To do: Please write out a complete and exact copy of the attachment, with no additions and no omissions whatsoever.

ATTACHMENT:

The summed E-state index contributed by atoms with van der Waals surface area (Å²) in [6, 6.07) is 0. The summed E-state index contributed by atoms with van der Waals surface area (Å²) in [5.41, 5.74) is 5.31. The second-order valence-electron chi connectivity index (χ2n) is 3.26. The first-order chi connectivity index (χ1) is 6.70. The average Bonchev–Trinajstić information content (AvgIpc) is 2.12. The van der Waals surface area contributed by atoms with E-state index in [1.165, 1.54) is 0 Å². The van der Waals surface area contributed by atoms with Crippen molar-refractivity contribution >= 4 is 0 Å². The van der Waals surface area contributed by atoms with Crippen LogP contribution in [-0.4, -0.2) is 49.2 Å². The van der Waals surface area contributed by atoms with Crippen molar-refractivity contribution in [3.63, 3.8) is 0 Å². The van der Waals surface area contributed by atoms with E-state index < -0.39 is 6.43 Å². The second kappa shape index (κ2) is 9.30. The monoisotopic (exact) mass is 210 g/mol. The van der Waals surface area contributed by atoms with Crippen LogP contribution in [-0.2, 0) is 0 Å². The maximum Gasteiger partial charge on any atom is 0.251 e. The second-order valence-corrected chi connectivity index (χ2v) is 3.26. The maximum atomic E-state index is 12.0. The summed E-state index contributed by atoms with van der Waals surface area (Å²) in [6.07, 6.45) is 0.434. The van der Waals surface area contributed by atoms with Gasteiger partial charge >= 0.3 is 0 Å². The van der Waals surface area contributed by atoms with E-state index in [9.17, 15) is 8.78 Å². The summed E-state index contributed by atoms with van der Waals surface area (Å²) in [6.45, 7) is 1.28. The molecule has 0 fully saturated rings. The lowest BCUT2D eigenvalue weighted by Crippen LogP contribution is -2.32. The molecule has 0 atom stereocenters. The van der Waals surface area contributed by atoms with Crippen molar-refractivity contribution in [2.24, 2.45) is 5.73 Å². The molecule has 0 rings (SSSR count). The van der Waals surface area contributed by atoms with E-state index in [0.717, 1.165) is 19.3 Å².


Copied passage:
The summed E-state index contributed by atoms with van der Waals surface area (Å²) in [6, 6.07) is 0. The summed E-state index contributed by atoms with van der Waals surface area (Å²) in [5.41, 5.74) is 5.31. The second-order valence-electron chi connectivity index (χ2n) is 3.26. The first-order chi connectivity index (χ1) is 6.70. The average Bonchev–Trinajstić information content (AvgIpc) is 2.12. The van der Waals surface area contributed by atoms with E-state index in [1.165, 1.54) is 0 Å². The van der Waals surface area contributed by atoms with Crippen molar-refractivity contribution >= 4 is 0 Å². The van der Waals surface area contributed by atoms with Crippen LogP contribution in [-0.4, -0.2) is 49.2 Å². The van der Waals surface area contributed by atoms with Crippen molar-refractivity contribution in [3.63, 3.8) is 0 Å². The van der Waals surface area contributed by atoms with E-state index < -0.39 is 6.43 Å². The second kappa shape index (κ2) is 9.30. The monoisotopic (exact) mass is 210 g/mol. The van der Waals surface area contributed by atoms with Crippen LogP contribution in [-0.2, 0) is 0 Å². The maximum Gasteiger partial charge on any atom is 0.251 e. The second-order valence-corrected chi connectivity index (χ2v) is 3.26. The maximum atomic E-state index is 12.0. The summed E-state index contributed by atoms with van der Waals surface area (Å²) in [6.07, 6.45) is 0.434. The van der Waals surface area contributed by atoms with Gasteiger partial charge >= 0.3 is 0 Å². The van der Waals surface area contributed by atoms with E-state index in [9.17, 15) is 8.78 Å². The summed E-state index contributed by atoms with van der Waals surface area (Å²) in [6.45, 7) is 1.28. The molecule has 0 fully saturated rings. The lowest BCUT2D eigenvalue weighted by Crippen LogP contribution is -2.32. The molecule has 0 atom stereocenters. The van der Waals surface area contributed by atoms with Crippen molar-refractivity contribution in [2.24, 2.45) is 5.73 Å². The molecule has 0 rings (SSSR count). The van der Waals surface area contributed by atoms with E-state index in [0.717, 1.165) is 19.3 Å².